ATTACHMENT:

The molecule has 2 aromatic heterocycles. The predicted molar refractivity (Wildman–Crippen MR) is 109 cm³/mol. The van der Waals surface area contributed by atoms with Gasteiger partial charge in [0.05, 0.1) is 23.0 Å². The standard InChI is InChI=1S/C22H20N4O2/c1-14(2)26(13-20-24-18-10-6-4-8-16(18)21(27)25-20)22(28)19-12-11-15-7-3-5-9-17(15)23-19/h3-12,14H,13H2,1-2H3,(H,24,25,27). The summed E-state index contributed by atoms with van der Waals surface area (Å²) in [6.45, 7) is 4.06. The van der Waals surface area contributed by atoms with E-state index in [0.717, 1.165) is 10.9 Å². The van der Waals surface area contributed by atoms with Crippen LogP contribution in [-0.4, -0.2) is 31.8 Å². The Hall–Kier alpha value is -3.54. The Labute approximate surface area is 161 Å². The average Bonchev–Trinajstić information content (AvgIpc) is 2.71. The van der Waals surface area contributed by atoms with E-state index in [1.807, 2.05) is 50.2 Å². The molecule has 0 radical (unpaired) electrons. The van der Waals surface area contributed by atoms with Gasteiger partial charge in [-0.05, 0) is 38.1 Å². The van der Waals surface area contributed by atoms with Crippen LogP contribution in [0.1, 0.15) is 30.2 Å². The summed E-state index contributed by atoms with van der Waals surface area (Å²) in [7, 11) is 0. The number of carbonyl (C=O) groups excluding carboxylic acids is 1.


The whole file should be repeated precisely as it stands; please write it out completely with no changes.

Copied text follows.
The molecule has 2 aromatic heterocycles. The predicted molar refractivity (Wildman–Crippen MR) is 109 cm³/mol. The van der Waals surface area contributed by atoms with Gasteiger partial charge in [0.05, 0.1) is 23.0 Å². The standard InChI is InChI=1S/C22H20N4O2/c1-14(2)26(13-20-24-18-10-6-4-8-16(18)21(27)25-20)22(28)19-12-11-15-7-3-5-9-17(15)23-19/h3-12,14H,13H2,1-2H3,(H,24,25,27). The summed E-state index contributed by atoms with van der Waals surface area (Å²) in [6.45, 7) is 4.06. The van der Waals surface area contributed by atoms with E-state index in [0.717, 1.165) is 10.9 Å². The van der Waals surface area contributed by atoms with Crippen LogP contribution in [-0.4, -0.2) is 31.8 Å². The Hall–Kier alpha value is -3.54. The Labute approximate surface area is 161 Å². The average Bonchev–Trinajstić information content (AvgIpc) is 2.71. The van der Waals surface area contributed by atoms with E-state index in [1.807, 2.05) is 50.2 Å². The molecule has 0 radical (unpaired) electrons. The van der Waals surface area contributed by atoms with Gasteiger partial charge in [-0.05, 0) is 38.1 Å². The van der Waals surface area contributed by atoms with Crippen LogP contribution in [0.1, 0.15) is 30.2 Å². The summed E-state index contributed by atoms with van der Waals surface area (Å²) in [7, 11) is 0. The number of carbonyl (C=O) groups excluding carboxylic acids is 1.